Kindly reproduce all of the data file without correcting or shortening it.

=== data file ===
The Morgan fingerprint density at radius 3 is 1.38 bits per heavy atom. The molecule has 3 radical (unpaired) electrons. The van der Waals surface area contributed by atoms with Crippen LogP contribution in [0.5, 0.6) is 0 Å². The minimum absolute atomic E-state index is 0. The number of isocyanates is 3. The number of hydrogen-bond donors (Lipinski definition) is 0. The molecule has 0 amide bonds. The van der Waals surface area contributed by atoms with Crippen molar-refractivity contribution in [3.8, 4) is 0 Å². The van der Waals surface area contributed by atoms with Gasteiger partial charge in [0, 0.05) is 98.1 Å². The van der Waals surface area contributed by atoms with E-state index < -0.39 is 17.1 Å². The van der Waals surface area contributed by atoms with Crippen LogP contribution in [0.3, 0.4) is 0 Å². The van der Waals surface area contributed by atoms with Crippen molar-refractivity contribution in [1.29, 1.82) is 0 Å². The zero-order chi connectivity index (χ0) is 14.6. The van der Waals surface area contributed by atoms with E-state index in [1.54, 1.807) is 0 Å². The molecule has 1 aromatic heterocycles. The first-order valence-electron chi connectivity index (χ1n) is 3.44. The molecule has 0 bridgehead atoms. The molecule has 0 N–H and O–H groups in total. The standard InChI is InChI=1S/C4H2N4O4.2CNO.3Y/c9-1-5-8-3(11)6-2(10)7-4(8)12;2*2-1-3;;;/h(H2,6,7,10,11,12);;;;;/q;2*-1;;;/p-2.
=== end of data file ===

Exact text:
The Morgan fingerprint density at radius 3 is 1.38 bits per heavy atom. The molecule has 3 radical (unpaired) electrons. The van der Waals surface area contributed by atoms with Crippen LogP contribution in [0.5, 0.6) is 0 Å². The minimum absolute atomic E-state index is 0. The number of isocyanates is 3. The number of hydrogen-bond donors (Lipinski definition) is 0. The molecule has 0 amide bonds. The van der Waals surface area contributed by atoms with Crippen molar-refractivity contribution in [3.8, 4) is 0 Å². The van der Waals surface area contributed by atoms with Gasteiger partial charge in [0, 0.05) is 98.1 Å². The van der Waals surface area contributed by atoms with E-state index < -0.39 is 17.1 Å². The van der Waals surface area contributed by atoms with Crippen LogP contribution in [0.3, 0.4) is 0 Å². The van der Waals surface area contributed by atoms with Crippen molar-refractivity contribution in [1.29, 1.82) is 0 Å². The zero-order chi connectivity index (χ0) is 14.6. The van der Waals surface area contributed by atoms with E-state index in [1.54, 1.807) is 0 Å². The molecule has 1 aromatic heterocycles. The first-order valence-electron chi connectivity index (χ1n) is 3.44. The molecule has 0 bridgehead atoms. The molecule has 0 N–H and O–H groups in total. The standard InChI is InChI=1S/C4H2N4O4.2CNO.3Y/c9-1-5-8-3(11)6-2(10)7-4(8)12;2*2-1-3;;;/h(H2,6,7,10,11,12);;;;;/q;2*-1;;;/p-2.